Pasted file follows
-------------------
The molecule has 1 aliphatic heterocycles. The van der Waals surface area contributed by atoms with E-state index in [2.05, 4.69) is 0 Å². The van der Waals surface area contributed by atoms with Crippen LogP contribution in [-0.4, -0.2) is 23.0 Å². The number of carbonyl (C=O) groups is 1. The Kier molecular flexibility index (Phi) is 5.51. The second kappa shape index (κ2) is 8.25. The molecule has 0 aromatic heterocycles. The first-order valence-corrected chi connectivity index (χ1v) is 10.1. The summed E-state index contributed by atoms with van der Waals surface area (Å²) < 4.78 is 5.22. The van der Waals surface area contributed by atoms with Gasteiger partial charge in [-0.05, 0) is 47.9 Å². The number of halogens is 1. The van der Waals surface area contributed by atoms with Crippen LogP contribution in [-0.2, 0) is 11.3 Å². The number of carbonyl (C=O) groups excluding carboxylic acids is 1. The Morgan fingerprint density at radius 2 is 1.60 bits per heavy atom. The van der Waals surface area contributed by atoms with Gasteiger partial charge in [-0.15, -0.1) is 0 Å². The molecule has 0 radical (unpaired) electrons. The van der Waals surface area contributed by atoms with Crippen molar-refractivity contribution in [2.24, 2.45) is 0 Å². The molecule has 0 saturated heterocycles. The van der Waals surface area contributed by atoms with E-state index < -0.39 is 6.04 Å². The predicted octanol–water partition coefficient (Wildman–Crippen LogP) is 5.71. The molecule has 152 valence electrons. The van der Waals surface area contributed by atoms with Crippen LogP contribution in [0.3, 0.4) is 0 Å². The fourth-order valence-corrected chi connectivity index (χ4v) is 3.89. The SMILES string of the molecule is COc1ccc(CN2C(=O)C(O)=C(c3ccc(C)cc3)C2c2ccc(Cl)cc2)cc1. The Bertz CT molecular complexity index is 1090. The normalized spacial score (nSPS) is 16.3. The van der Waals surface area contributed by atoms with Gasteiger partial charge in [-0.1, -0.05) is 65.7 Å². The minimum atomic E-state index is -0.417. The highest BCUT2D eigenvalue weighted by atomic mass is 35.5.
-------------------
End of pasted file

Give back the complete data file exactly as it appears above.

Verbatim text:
The molecule has 1 aliphatic heterocycles. The van der Waals surface area contributed by atoms with E-state index in [2.05, 4.69) is 0 Å². The van der Waals surface area contributed by atoms with Crippen LogP contribution in [-0.4, -0.2) is 23.0 Å². The number of carbonyl (C=O) groups is 1. The Kier molecular flexibility index (Phi) is 5.51. The second kappa shape index (κ2) is 8.25. The molecule has 0 aromatic heterocycles. The first-order valence-corrected chi connectivity index (χ1v) is 10.1. The summed E-state index contributed by atoms with van der Waals surface area (Å²) < 4.78 is 5.22. The van der Waals surface area contributed by atoms with Gasteiger partial charge in [-0.05, 0) is 47.9 Å². The number of halogens is 1. The van der Waals surface area contributed by atoms with Crippen LogP contribution in [-0.2, 0) is 11.3 Å². The number of carbonyl (C=O) groups excluding carboxylic acids is 1. The Morgan fingerprint density at radius 2 is 1.60 bits per heavy atom. The van der Waals surface area contributed by atoms with Gasteiger partial charge in [-0.15, -0.1) is 0 Å². The molecule has 0 radical (unpaired) electrons. The van der Waals surface area contributed by atoms with Crippen molar-refractivity contribution in [2.24, 2.45) is 0 Å². The molecule has 0 saturated heterocycles. The van der Waals surface area contributed by atoms with E-state index < -0.39 is 6.04 Å². The predicted octanol–water partition coefficient (Wildman–Crippen LogP) is 5.71. The molecule has 152 valence electrons. The van der Waals surface area contributed by atoms with Crippen LogP contribution in [0.3, 0.4) is 0 Å². The fourth-order valence-corrected chi connectivity index (χ4v) is 3.89. The SMILES string of the molecule is COc1ccc(CN2C(=O)C(O)=C(c3ccc(C)cc3)C2c2ccc(Cl)cc2)cc1. The Bertz CT molecular complexity index is 1090. The normalized spacial score (nSPS) is 16.3. The van der Waals surface area contributed by atoms with Gasteiger partial charge in [-0.1, -0.05) is 65.7 Å². The minimum atomic E-state index is -0.417. The highest BCUT2D eigenvalue weighted by atomic mass is 35.5.